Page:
The Cost of War:
During the time when Americans recall the horrors of September 11, 2001, it's important that we pause and reflect on the ultimate cost of war
-- not in terms of dollars, but something much more valuable -- the lives of our brave service men and women who have made the ultimate sacrifice
in the "War on Terrorism."
As of March 22, 2010, 5,403 brave Americans have died in Iraq and Afghanistan since the launch of Operation Enduring Freedom (Afghanistan)
on October 7, 2001 and Operation Iraqi Freedom, which began with the invasion of Iraq on March 19, 2003.
Of the total deaths, 4,218 were due to hostile fire, and the remainder due to non-hostile actions (such as accident, suicide, or illness).
In contrast, during the First Gulf War (1990-1991), 382 American service members died in-theater, 147 (38%) of those a result of direct combat.
During the Vietnam War (1964 to 1975), there were 47,413 U.S. Military battle-related deaths, and 10,785 service members died from other causes.
In the five years of World War II (1940-1945), 291,557 American troops lost their lives in combat, and 671,846 were wounded.
The Army (including the Army National Guard and Reserves) comprises 48.8% of the total DOD force, but sustained 73.2% of the combat deaths in Iraq and Afghanistan.
The Marine Corps (including the Reserves) makes up only 10.8% of the total DOD force, but experienced 23.3% of the combat related deaths.
The Navy (including Reserves) make up 18.9% of the total DOD force, and sustained 2.2% of the total combat casualties.
The Air Force (including Air National Guard and Reserves) comprises 21.5% of the total DOD force, and experienced 1.1% of the total casualties.
There has been one Coast Guard combat casualty.
The active duty forces comprise 55% of the total DOD force and has experienced 81.5% of the total deaths in Iraq and Afghanistan. The Reserve forces (Reserves and National Guard) make up 45% of the force, and received 18.4% of the total casualties.
Enlisted personnel make up 83.4% of the total force, and experienced 89.9% of the total casualties. Officers (including Warrant Officers) comprise 16.6% of the DOD force and had 10.1% of the casualties.
2.4% of the total fatalities were women, who make up 16% of the total DOD force. Men, who make up 84% of the total force experienced 97.6% of the deaths in the two theaters of operation.
Among age groups:
Ages 18-21 -- 28.2% of the deaths
Ages 22-24 -- 23.7% of the deaths
Ages 25-30 -- 25.6% of the deaths
Ages 31-35 -- 10.4% of the deaths
Over 35 -- 12.1% of the deaths
Some in recent years have espoused that the wars in Iraq and Afghanistan affect minorities more heavily than whites. The DOD data dispels that notion.
Whites make up 75.6% of the U.S. population (ages 18-44), and 67% of the total DOD force, but experienced 75.2% of the combat casualties.
Among the 18-44 age-group, Blacks make up 12.2% of the U.S. population, 17% of the total DOD force, and experienced 9.3% of the total casualties.
Hispanics comprise 14.2% of the population, 9% of the total DOD force and had 10.4% of the casualties.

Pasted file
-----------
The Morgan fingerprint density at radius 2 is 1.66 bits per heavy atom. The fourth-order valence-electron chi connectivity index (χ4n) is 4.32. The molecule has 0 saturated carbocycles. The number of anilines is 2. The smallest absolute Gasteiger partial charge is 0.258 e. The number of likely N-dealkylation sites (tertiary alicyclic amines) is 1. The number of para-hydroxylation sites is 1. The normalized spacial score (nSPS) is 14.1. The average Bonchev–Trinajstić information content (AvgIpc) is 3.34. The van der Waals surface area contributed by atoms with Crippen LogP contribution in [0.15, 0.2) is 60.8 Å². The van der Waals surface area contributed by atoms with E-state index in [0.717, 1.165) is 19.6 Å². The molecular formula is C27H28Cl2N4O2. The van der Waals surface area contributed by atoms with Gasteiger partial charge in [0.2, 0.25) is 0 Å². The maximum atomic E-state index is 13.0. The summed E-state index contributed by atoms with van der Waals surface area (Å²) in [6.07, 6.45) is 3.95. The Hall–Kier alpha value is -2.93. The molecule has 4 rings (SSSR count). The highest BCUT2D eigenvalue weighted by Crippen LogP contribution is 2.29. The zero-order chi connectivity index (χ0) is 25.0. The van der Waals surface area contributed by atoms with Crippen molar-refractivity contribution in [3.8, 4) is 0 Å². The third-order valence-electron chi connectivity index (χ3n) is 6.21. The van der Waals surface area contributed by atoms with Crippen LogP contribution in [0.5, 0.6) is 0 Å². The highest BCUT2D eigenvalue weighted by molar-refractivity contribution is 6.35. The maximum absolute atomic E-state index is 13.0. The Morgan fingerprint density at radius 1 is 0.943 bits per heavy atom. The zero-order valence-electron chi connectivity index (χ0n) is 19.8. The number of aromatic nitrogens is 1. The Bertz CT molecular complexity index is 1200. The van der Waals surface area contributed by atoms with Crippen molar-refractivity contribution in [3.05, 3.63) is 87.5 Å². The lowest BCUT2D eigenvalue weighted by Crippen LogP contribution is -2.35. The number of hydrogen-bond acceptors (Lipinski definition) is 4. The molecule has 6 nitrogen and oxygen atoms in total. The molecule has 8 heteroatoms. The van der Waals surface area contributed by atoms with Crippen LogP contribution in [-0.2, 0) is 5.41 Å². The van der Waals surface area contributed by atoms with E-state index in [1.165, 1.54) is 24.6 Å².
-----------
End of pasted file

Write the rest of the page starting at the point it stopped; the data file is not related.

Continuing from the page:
Wounded in Action
31,732 U.S. service members have been wounded due to combat actions in Iraq and 5,264 in Afghanistan (36,996 total).
The Army experienced 70.0% of those casualties, the Marine Corps 26.6%, the Navy .5%, and the Air Force 1.4%.
The Army had 1,515 officers and 19,664 enlisted Soldiers wounded in action. The Marine Corps had 420 officers and
8,178 enlisted Marines WIA. The Navy experienced 35 officers who were WIA, and 621 Sailors. The Air Force statistics
include 44 officers WIA and 430 enlisted Airmen WIA.
Active duty personnel comprised 79.4% of the WIA, with 20.5% Guard/Reserve personnel WIA.
The Army had 533 female WIA, the Marine Corps had 41, the Navy had 5, and the Air Force had 27 females WIA in the two combat areas.
Whites made up 77.0% of the WIAs, blacks comprised 8.0%, and hispanics made up 6.3% of those wounded in action.
The Real Cost of War
What is the real cost of war? On just one day in September 2001, 2,792 people lost their lives when the twin towers fell in New York.
Military, political, and world affairs experts will long be debating the wisdom and necessity of the "Iraqi War." Was the invasion necessary to the
security of the United States, or even necessary for humanitarian or other essential reasons? "Experts" on both sides of the debate continue to disagree.
One thing is certain. The one thing we can never forget is the cost. of war -- any war -- is high. The price tag is not measured only in dollars.
It's measured in the loss of the most valuable asset of all -- the price of war is measured in the loss of human lives.
"On September the 11th, enemies of freedom committed an act of war against our country. Americans have known wars but for the past 136 years, they have been wars on foreign soil, except for one Sunday in 1941. Americans have known the casualties of war but not at the center of a great city on a peaceful morning. Americans have known surprise attacks but never before on thousands of civilians. All of this was brought upon us in a single day and night fell on a different world, a world where freedom itself is under attack."
- George W. Bush, 9/20/01
God Bless these brave men and women, and...
God Bless America.
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